I Don't Know Where I Am But I Know I'm At a Loss

abigail's pinterest board // shh...!
I am in a funk.

Drakeshelm has come to a screeching halt because I. am. dry.  I know Things I Want to Do With the Plot, but I don't yet know How to Get There, and at the moment I'm just sapped.  Usually, during this time, I'll go read a book.  I don't typically focus on reading and writing in equal measure, one usually ebbs while the other waxes.  But right now, nothing.  NOTHING. I scan my shelves and nothing jumps out at me.  I don't want to reread anything; I've spent the first two months of 2016 rereading books and, by jove, I'm ready for something new, you know?  Uuuugh.  I need fresh meat.  Fresh, tender, rare meat.

Okay, all is not completely lost - we just pushed the date of capitulation back a little.  I grabbed "The Talisman Ring" (Georgette Heyer) off my shelf.  It is one of the few Heyers which survived The Great Purge.  Not a reeeeally promising start; Heyer novels don't tend to grab me at the outset, I have to push through for a few pages.  So I pushed through a few pages, and so far it's been interesting.  I'm thinking I'm catching distinct whiffs of inspiration for Sutcliff's little novel Flame Coloured Taffeta, but let's pretend we didn't notice that.  I'm four chapters in and we've left my favourite character, and a potentially favourite character has only just shown up.  Neither of them appear to be The Main Characters (male and female, the author created them), but we'll see.  We'll see...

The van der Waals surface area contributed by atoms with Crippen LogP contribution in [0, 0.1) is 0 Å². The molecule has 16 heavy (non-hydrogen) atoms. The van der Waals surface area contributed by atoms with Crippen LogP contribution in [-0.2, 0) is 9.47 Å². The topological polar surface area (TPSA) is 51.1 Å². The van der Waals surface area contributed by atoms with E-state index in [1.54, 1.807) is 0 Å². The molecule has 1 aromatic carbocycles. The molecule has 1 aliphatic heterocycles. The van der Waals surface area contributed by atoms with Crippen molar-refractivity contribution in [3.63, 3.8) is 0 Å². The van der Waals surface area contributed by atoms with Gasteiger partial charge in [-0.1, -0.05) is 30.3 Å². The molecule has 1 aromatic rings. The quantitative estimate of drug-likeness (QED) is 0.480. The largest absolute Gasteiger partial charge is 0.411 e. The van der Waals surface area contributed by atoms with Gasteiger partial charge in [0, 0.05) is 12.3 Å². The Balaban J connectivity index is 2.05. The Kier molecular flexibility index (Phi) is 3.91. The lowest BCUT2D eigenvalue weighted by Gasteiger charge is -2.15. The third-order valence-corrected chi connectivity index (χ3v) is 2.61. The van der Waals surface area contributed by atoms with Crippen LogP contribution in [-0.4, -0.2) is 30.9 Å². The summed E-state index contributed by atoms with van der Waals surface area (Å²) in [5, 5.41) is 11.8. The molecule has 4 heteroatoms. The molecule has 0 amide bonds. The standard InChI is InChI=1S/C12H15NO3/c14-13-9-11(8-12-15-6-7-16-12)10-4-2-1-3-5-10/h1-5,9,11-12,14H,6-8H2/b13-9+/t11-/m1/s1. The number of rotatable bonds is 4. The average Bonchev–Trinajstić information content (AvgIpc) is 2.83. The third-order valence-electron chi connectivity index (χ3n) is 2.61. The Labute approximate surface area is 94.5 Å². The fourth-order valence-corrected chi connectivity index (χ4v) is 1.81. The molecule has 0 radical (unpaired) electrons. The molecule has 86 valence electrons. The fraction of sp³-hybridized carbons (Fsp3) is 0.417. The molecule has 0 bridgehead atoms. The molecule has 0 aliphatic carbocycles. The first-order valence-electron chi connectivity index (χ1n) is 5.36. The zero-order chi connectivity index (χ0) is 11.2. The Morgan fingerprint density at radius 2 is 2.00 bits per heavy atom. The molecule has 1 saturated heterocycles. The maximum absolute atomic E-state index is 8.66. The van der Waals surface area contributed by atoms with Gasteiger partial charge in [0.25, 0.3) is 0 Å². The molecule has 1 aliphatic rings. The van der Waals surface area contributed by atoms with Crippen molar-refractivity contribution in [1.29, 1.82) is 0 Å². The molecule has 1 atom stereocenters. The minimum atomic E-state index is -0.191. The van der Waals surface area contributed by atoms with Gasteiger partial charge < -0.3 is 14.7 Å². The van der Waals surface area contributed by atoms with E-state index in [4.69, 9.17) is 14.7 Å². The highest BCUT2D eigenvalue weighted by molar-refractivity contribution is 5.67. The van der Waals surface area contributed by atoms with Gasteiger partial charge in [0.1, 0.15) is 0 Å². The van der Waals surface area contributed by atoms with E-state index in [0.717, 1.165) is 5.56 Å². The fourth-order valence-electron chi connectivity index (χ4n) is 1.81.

this is where you come in
Yes, but wait.  The point of all this is, I've only got MAYBE one book that is interesting me right now, and after that I'm off into empty space again.   So...HELP ME OUT, HERE.  What should I read?  What do you recommend?  Give me some ideas, folks.  But don't just lob your favourite books at me, because I don't want to hurt your feelings by not liking your favourite books.  Have you read anything you think I might like?  I am super picky and judgmental and it's annoying but I need help right now, okay?  You guys read books.  I read books.  We have so much in common!  (Whimper.)